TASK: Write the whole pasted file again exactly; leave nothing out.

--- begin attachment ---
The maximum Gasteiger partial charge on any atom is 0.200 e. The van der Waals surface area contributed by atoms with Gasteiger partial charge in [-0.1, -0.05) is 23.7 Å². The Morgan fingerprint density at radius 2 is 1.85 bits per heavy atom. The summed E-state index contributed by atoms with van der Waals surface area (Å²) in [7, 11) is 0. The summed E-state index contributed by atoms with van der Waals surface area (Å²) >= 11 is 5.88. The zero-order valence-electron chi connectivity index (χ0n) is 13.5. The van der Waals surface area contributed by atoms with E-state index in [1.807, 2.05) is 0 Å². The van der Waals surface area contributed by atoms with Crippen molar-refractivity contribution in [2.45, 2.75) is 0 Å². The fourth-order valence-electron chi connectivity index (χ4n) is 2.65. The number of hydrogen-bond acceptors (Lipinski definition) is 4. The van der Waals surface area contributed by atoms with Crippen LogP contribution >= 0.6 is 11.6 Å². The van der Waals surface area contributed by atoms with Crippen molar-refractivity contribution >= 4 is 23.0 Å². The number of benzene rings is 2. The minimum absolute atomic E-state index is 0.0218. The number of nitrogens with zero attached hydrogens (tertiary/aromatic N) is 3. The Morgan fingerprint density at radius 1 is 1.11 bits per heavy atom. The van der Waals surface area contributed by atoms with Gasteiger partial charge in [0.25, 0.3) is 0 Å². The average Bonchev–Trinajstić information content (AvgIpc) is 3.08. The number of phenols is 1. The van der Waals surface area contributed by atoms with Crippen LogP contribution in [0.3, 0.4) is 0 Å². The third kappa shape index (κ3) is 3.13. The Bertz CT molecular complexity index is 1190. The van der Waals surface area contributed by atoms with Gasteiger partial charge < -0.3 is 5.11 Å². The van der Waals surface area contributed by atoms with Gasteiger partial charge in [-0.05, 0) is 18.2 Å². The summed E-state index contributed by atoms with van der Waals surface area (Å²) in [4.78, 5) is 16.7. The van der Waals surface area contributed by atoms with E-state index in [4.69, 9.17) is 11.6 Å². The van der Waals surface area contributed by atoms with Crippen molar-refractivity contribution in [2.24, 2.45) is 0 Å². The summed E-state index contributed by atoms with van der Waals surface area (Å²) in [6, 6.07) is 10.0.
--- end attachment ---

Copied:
The maximum Gasteiger partial charge on any atom is 0.200 e. The van der Waals surface area contributed by atoms with Gasteiger partial charge in [-0.1, -0.05) is 23.7 Å². The Morgan fingerprint density at radius 2 is 1.85 bits per heavy atom. The summed E-state index contributed by atoms with van der Waals surface area (Å²) in [7, 11) is 0. The summed E-state index contributed by atoms with van der Waals surface area (Å²) >= 11 is 5.88. The zero-order valence-electron chi connectivity index (χ0n) is 13.5. The van der Waals surface area contributed by atoms with E-state index in [1.807, 2.05) is 0 Å². The van der Waals surface area contributed by atoms with Crippen molar-refractivity contribution in [2.45, 2.75) is 0 Å². The fourth-order valence-electron chi connectivity index (χ4n) is 2.65. The number of hydrogen-bond acceptors (Lipinski definition) is 4. The van der Waals surface area contributed by atoms with Crippen LogP contribution >= 0.6 is 11.6 Å². The van der Waals surface area contributed by atoms with Crippen molar-refractivity contribution >= 4 is 23.0 Å². The number of benzene rings is 2. The minimum absolute atomic E-state index is 0.0218. The number of nitrogens with zero attached hydrogens (tertiary/aromatic N) is 3. The Morgan fingerprint density at radius 1 is 1.11 bits per heavy atom. The van der Waals surface area contributed by atoms with Gasteiger partial charge in [0.25, 0.3) is 0 Å². The average Bonchev–Trinajstić information content (AvgIpc) is 3.08. The number of phenols is 1. The van der Waals surface area contributed by atoms with Crippen LogP contribution in [0.3, 0.4) is 0 Å². The third kappa shape index (κ3) is 3.13. The Bertz CT molecular complexity index is 1190. The van der Waals surface area contributed by atoms with Gasteiger partial charge < -0.3 is 5.11 Å². The van der Waals surface area contributed by atoms with Gasteiger partial charge in [-0.05, 0) is 18.2 Å². The summed E-state index contributed by atoms with van der Waals surface area (Å²) in [4.78, 5) is 16.7. The van der Waals surface area contributed by atoms with E-state index in [4.69, 9.17) is 11.6 Å². The van der Waals surface area contributed by atoms with Crippen molar-refractivity contribution in [2.24, 2.45) is 0 Å². The summed E-state index contributed by atoms with van der Waals surface area (Å²) in [6, 6.07) is 10.0.